Magnetic Resonance Imaging

MRI may be the best current mode of imaging for assessment of the upper airway and surrounding soft tissue and craniofacial structures (Figs. 1-4) (13-25). Advantages of MRI include that it: (i) achieves high resolution images of the upper airway and soft tissue; (ii) provides precise and accurate measurements of the upper airway and surrounding tissue; (iii) obtains multiplanar images in the axial, sagittal, and coronal planes; (iv) permits volumetric data analysis including three-dimensional reconstruction images of the upper airway and surrounding structures; (v) permits state-dependent imaging; and (vi) avoids radiation exposure allowing for repeat measurements. The shortcomings of MRI include that it: (i) is costly and not widely available; (ii) cannot be performed on patients with metallic implants such as pacemakers; (iii) has noise related to the machine that can be disturbing to sleep; and (iv) is difficult to perform in patients with claustrophobia and morbid obesity. Nonetheless, MRI studies have advanced our understanding of the pathophysiology of OSA as well as the mechanisms underlying effective treatments such as weight loss, CPAP, oral appliances, and upper airway surgery (13-16,18-20,23-27). The advent of ultrafast MRI techniques has

FIGURE 3 Mid-sagittal magnetic resonance imaging of a normal subject (left) and a patient with sleep apnea (right). The upper airway is smaller in both the retropalatal and retroglossal region in the apneic patient. The soft palate is longer in the apneic patient. The amount of subcutaneous fat (white area at the back of the neck) is greater in the apneic. Source: From Ref. 23.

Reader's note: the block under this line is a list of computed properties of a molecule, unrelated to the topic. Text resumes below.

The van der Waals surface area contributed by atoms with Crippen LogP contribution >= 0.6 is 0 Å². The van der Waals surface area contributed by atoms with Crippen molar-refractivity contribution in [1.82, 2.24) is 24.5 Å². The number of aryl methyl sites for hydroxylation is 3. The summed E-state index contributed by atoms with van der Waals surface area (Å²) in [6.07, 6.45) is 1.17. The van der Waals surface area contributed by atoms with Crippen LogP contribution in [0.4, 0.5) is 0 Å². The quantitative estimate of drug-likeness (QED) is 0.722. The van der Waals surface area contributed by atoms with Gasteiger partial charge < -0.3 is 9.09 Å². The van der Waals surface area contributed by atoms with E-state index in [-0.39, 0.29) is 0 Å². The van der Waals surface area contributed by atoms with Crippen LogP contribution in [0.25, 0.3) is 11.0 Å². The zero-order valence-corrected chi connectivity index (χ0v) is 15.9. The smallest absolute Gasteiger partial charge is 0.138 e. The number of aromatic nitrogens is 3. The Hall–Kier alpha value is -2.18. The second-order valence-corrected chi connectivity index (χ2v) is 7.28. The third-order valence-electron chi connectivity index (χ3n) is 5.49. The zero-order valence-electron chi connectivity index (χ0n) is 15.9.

FIGURE 3 Mid-sagittal magnetic resonance imaging of a normal subject (left) and a patient with sleep apnea (right). The upper airway is smaller in both the retropalatal and retroglossal region in the apneic patient. The soft palate is longer in the apneic patient. The amount of subcutaneous fat (white area at the back of the neck) is greater in the apneic. Source: From Ref. 23.

provided multiple images at multiple sites with sufficient image quality and temporal resolution to allow a dynamic assessment of the pharyngeal musculature (14,16,28).

Volumetric MRI appears to be a powerful tool to assess and measure anatomic risk factors for OSA. Schwab et al. (29) demonstrated that the volume of upper airway soft tissue structures is enlarged in patients with sleep apnea, even after controlling for volume of the parapharyngeal fat pads (Fig. 5). Furthermore, the volume of the tongue and lateral pharyngeal walls were shown to be particularly important independent risk factors for sleep apnea (29).

Sleep Apnea

Sleep Apnea

Have You Been Told Over And Over Again That You Snore A Lot, But You Choose To Ignore It? Have you been experiencing lack of sleep at night and find yourself waking up in the wee hours of the morning to find yourself gasping for air?

Get My Free Ebook


Post a comment